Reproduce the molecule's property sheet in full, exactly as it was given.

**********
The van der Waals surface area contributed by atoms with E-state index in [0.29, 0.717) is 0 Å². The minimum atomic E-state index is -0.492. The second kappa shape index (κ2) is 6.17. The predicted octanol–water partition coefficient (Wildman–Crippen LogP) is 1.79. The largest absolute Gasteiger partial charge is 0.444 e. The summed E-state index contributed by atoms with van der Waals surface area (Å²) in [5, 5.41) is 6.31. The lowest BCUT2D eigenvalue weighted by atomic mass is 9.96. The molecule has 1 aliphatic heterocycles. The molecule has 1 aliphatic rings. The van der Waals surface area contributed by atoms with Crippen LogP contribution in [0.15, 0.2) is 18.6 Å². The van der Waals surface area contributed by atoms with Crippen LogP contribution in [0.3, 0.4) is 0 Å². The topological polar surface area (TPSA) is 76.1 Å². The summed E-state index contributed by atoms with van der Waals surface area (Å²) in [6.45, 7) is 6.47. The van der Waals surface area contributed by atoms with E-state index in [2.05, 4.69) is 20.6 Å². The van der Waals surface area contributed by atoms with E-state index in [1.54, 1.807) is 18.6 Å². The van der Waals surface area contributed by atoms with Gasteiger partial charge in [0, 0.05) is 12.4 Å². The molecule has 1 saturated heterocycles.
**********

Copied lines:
The van der Waals surface area contributed by atoms with E-state index in [0.29, 0.717) is 0 Å². The minimum atomic E-state index is -0.492. The second kappa shape index (κ2) is 6.17. The predicted octanol–water partition coefficient (Wildman–Crippen LogP) is 1.79. The largest absolute Gasteiger partial charge is 0.444 e. The summed E-state index contributed by atoms with van der Waals surface area (Å²) in [5, 5.41) is 6.31. The lowest BCUT2D eigenvalue weighted by atomic mass is 9.96. The molecule has 1 aliphatic heterocycles. The molecule has 1 aliphatic rings. The van der Waals surface area contributed by atoms with Crippen LogP contribution in [0.15, 0.2) is 18.6 Å². The van der Waals surface area contributed by atoms with Crippen LogP contribution in [0.3, 0.4) is 0 Å². The topological polar surface area (TPSA) is 76.1 Å². The summed E-state index contributed by atoms with van der Waals surface area (Å²) in [6.45, 7) is 6.47. The van der Waals surface area contributed by atoms with E-state index in [2.05, 4.69) is 20.6 Å². The van der Waals surface area contributed by atoms with E-state index in [1.54, 1.807) is 18.6 Å². The van der Waals surface area contributed by atoms with Gasteiger partial charge in [0, 0.05) is 12.4 Å². The molecule has 1 saturated heterocycles.